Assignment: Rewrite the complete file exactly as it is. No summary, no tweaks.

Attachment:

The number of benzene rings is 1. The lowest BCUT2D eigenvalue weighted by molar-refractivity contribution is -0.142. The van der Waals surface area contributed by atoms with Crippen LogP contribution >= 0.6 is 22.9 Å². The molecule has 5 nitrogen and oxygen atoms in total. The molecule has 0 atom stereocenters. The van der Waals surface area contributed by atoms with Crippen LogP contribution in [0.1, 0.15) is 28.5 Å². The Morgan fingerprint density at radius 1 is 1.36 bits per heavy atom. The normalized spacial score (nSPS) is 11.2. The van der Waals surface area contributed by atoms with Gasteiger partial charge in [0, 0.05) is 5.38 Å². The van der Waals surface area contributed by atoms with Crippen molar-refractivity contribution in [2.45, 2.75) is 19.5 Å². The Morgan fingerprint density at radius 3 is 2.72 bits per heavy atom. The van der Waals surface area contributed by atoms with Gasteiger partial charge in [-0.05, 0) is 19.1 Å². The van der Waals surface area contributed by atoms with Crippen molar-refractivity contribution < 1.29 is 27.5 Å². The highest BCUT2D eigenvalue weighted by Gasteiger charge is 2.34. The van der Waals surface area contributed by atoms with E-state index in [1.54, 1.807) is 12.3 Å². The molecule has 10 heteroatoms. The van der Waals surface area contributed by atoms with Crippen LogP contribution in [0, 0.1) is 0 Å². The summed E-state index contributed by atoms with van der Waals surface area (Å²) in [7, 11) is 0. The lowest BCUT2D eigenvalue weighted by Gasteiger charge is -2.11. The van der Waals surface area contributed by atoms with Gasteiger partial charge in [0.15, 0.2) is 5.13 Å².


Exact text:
The number of benzene rings is 1. The lowest BCUT2D eigenvalue weighted by molar-refractivity contribution is -0.142. The van der Waals surface area contributed by atoms with Crippen LogP contribution >= 0.6 is 22.9 Å². The molecule has 5 nitrogen and oxygen atoms in total. The molecule has 0 atom stereocenters. The van der Waals surface area contributed by atoms with Crippen LogP contribution in [0.1, 0.15) is 28.5 Å². The Morgan fingerprint density at radius 1 is 1.36 bits per heavy atom. The normalized spacial score (nSPS) is 11.2. The van der Waals surface area contributed by atoms with Gasteiger partial charge in [0, 0.05) is 5.38 Å². The van der Waals surface area contributed by atoms with Crippen molar-refractivity contribution in [2.45, 2.75) is 19.5 Å². The Morgan fingerprint density at radius 3 is 2.72 bits per heavy atom. The van der Waals surface area contributed by atoms with Gasteiger partial charge in [-0.05, 0) is 19.1 Å². The van der Waals surface area contributed by atoms with Crippen molar-refractivity contribution < 1.29 is 27.5 Å². The highest BCUT2D eigenvalue weighted by Gasteiger charge is 2.34. The van der Waals surface area contributed by atoms with E-state index in [1.54, 1.807) is 12.3 Å². The molecule has 10 heteroatoms. The van der Waals surface area contributed by atoms with Crippen LogP contribution in [0, 0.1) is 0 Å². The summed E-state index contributed by atoms with van der Waals surface area (Å²) in [7, 11) is 0. The lowest BCUT2D eigenvalue weighted by Gasteiger charge is -2.11. The van der Waals surface area contributed by atoms with Gasteiger partial charge in [0.15, 0.2) is 5.13 Å².